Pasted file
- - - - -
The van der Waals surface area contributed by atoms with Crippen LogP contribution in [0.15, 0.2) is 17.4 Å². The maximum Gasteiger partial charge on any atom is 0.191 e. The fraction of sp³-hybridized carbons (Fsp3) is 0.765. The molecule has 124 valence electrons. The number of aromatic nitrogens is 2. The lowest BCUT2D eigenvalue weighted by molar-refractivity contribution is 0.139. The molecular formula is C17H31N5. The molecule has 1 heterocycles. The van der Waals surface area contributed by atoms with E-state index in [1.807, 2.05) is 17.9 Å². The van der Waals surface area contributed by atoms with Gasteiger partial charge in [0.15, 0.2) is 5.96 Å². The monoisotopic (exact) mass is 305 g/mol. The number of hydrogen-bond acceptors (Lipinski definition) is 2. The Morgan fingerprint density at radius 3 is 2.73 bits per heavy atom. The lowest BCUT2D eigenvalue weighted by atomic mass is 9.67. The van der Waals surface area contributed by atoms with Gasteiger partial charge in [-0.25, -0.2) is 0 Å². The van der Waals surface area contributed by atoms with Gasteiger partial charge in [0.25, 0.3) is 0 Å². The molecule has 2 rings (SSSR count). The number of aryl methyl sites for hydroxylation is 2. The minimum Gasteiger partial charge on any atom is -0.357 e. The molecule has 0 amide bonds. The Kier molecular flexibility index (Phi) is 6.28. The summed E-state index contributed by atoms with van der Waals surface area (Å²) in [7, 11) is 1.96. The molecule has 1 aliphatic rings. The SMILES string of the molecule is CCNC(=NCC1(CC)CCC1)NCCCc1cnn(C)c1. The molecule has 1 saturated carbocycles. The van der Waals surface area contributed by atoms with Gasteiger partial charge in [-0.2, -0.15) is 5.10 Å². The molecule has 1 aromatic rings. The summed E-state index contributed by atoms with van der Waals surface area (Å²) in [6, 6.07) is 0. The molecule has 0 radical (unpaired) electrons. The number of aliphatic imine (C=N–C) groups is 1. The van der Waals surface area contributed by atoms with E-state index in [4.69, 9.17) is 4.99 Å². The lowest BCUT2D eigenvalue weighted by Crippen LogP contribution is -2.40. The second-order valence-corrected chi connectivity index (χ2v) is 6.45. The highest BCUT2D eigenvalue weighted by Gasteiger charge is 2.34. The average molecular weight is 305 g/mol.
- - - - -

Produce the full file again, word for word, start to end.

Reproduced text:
The van der Waals surface area contributed by atoms with Crippen LogP contribution in [0.15, 0.2) is 17.4 Å². The maximum Gasteiger partial charge on any atom is 0.191 e. The fraction of sp³-hybridized carbons (Fsp3) is 0.765. The molecule has 124 valence electrons. The number of aromatic nitrogens is 2. The lowest BCUT2D eigenvalue weighted by molar-refractivity contribution is 0.139. The molecular formula is C17H31N5. The molecule has 1 heterocycles. The van der Waals surface area contributed by atoms with E-state index in [1.807, 2.05) is 17.9 Å². The van der Waals surface area contributed by atoms with Gasteiger partial charge in [0.15, 0.2) is 5.96 Å². The monoisotopic (exact) mass is 305 g/mol. The number of hydrogen-bond acceptors (Lipinski definition) is 2. The Morgan fingerprint density at radius 3 is 2.73 bits per heavy atom. The lowest BCUT2D eigenvalue weighted by atomic mass is 9.67. The van der Waals surface area contributed by atoms with Gasteiger partial charge in [-0.25, -0.2) is 0 Å². The van der Waals surface area contributed by atoms with Gasteiger partial charge in [0.25, 0.3) is 0 Å². The molecule has 2 rings (SSSR count). The number of aryl methyl sites for hydroxylation is 2. The minimum Gasteiger partial charge on any atom is -0.357 e. The molecule has 0 amide bonds. The Kier molecular flexibility index (Phi) is 6.28. The summed E-state index contributed by atoms with van der Waals surface area (Å²) in [7, 11) is 1.96. The molecule has 1 aliphatic rings. The SMILES string of the molecule is CCNC(=NCC1(CC)CCC1)NCCCc1cnn(C)c1. The molecule has 1 saturated carbocycles. The van der Waals surface area contributed by atoms with Gasteiger partial charge in [-0.2, -0.15) is 5.10 Å². The molecule has 1 aromatic rings. The summed E-state index contributed by atoms with van der Waals surface area (Å²) in [6, 6.07) is 0. The molecule has 0 radical (unpaired) electrons. The number of aliphatic imine (C=N–C) groups is 1. The van der Waals surface area contributed by atoms with E-state index in [4.69, 9.17) is 4.99 Å². The lowest BCUT2D eigenvalue weighted by Crippen LogP contribution is -2.40. The second-order valence-corrected chi connectivity index (χ2v) is 6.45. The highest BCUT2D eigenvalue weighted by Gasteiger charge is 2.34. The average molecular weight is 305 g/mol.